What WNBA can learn from USWNT’s historic path to pay equity

The United States Women’s National Team celebrated its historic new collective bargaining agreement that will ensure equal pay and resources for years to come. The CBA went into effect this past May and the USWNT found itself in a position it had been fighting for as long as their dominance was a global topic.

The next question women’s sports fans are going to ask will be directed at the other league that has risen to prominence: when will the WNBA be able to put together a comparable CBA? The last one did wonders for the players but they want more (and understandably so). The trajectory of where the WNBA is going indicates it can get to a place where it is no longer an investment but a thriving business.

Before emulating the same recycled argument made by Twitter trolls in their moms’ basement, don’t compare the 2022 NBA to the 2022 WNBA. They are on two different paths and to try to find some lineage in a league that is 26 years old and one that is 76 is a feeble exercise not rooted in logic. You have to go back further to find a comparison that aligns with the path the WNBA is currently going though.

The NBA in the late 1970s and early 1980s was a train wreck. The league was regrettably looked at as being “too black” and there were even false reports that over 60% of the league was on drugs. It wasn’t until David Stern came in and pushed for the marketing of Larry Bird and Magic Johnson that the league started to take off. It became a global phenomenon and Stern, despite all of his flaws later in his tenure as commissioner, would use his business savvy to generate revenue while also building towards the future.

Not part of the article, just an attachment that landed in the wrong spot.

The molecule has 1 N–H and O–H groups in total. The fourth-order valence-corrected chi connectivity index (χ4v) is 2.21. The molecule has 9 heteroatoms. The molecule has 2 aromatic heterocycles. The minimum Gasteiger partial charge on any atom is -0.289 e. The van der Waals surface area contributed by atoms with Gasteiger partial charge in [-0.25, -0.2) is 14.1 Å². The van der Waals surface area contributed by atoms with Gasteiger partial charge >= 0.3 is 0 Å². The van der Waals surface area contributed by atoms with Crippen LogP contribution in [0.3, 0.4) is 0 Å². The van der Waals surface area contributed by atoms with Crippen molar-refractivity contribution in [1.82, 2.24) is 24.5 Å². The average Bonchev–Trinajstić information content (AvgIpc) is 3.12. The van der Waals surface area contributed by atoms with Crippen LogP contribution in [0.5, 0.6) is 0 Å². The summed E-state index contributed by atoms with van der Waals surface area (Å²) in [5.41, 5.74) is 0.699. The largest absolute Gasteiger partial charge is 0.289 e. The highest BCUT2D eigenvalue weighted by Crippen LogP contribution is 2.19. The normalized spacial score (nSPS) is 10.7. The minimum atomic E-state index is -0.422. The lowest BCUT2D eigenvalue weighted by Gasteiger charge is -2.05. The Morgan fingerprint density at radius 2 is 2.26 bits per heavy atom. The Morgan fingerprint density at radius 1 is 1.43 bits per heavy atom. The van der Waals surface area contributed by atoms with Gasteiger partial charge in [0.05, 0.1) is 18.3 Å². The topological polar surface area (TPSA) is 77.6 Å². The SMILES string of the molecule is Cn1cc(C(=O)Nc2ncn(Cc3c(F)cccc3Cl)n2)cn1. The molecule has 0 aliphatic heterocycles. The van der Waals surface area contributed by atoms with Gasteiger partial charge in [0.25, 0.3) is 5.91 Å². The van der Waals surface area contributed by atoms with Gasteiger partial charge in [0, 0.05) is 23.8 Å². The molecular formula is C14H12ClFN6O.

That is where the WNBA finds itself. On the ascendance of fans tuning in to games more than they ever have before and stars that are primed to be the faces of the league. A’ja Wilson and Breanna Stewart do have some Bird-Magic qualities to their relationship with both being on teams at the top of the league. They are going to be the faces of it moving forward.

The question is can the WNBA keep them around enough to be able to build around them. Stewart has already opposed the new prioritization rule that will force veterans to report to training camp on day one. European players have also called this out and some wonder if they will be able to abide by it. The pay of over $230,000 for five months of basketball isn’t an incentive to stick around if it costs them their contracts worth significantly more than that.

The WNBA isn’t going to be able to pay its players the same amount of money as the NBA does for its players. However, no one in the WNBA is asking for that. What they want is the chance to be able to make more money than what they make now. That can’t happen unless the conditions across the league improve and there is a commitment to substantial pay increases.

The USWNT will get new training facilities and a bigger slice of the pie when it comes to revenue. All the talk is going to be centered around a new TV deal to generate higher salaries for the players. Right now, the WNBA’s current deal with runs through 2025 while it has also partnered with an array of streaming platforms.

“There’s a lot of disruption going on in the media landscape today,” WNBA commissioner Cathy Engelbert said this past season.

“We have 160 games on national platforms this year, a record for the WNBA, which is great. We’re getting exposure, but I think our fans get frustrated (as to) where do you find those games.”

Fans have been tired by not having one centralized place to get their WNBA fix and the league could benefit from striking a deal comparable to the MLS, who signed a mammoth $2.5 billion deal with Apple TV that goes for ten years.

There’s no simple, pull the rabbit out of the hat solution to this but people are watching the USWNT success and wondering when it is going to come for the WNBA, whether that is fair or not.

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